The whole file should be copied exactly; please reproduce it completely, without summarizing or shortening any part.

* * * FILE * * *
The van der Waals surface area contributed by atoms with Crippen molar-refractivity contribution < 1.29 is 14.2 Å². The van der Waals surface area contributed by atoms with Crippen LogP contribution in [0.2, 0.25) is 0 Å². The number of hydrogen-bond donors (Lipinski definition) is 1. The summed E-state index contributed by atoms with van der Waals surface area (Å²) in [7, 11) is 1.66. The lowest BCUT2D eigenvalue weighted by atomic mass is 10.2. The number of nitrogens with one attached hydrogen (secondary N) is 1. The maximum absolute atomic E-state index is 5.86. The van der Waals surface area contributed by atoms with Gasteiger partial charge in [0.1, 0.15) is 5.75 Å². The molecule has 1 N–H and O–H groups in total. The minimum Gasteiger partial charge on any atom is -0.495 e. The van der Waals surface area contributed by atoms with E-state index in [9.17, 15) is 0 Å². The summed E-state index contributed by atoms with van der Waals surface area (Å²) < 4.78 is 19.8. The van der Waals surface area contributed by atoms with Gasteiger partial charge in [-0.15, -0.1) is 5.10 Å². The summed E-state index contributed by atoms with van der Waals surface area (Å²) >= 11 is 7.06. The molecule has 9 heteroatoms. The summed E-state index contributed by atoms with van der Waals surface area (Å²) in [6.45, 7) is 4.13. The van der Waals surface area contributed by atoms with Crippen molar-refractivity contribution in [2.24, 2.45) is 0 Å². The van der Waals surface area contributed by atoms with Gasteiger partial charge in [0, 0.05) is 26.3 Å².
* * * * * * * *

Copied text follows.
The van der Waals surface area contributed by atoms with Crippen molar-refractivity contribution < 1.29 is 14.2 Å². The van der Waals surface area contributed by atoms with Crippen LogP contribution in [0.2, 0.25) is 0 Å². The number of hydrogen-bond donors (Lipinski definition) is 1. The summed E-state index contributed by atoms with van der Waals surface area (Å²) in [7, 11) is 1.66. The lowest BCUT2D eigenvalue weighted by atomic mass is 10.2. The number of nitrogens with one attached hydrogen (secondary N) is 1. The maximum absolute atomic E-state index is 5.86. The van der Waals surface area contributed by atoms with Gasteiger partial charge in [0.1, 0.15) is 5.75 Å². The molecule has 1 N–H and O–H groups in total. The minimum Gasteiger partial charge on any atom is -0.495 e. The van der Waals surface area contributed by atoms with E-state index in [9.17, 15) is 0 Å². The summed E-state index contributed by atoms with van der Waals surface area (Å²) < 4.78 is 19.8. The van der Waals surface area contributed by atoms with Gasteiger partial charge in [-0.15, -0.1) is 5.10 Å². The summed E-state index contributed by atoms with van der Waals surface area (Å²) >= 11 is 7.06. The molecule has 9 heteroatoms. The summed E-state index contributed by atoms with van der Waals surface area (Å²) in [6.45, 7) is 4.13. The van der Waals surface area contributed by atoms with Crippen molar-refractivity contribution in [2.24, 2.45) is 0 Å². The van der Waals surface area contributed by atoms with Gasteiger partial charge in [0, 0.05) is 26.3 Å².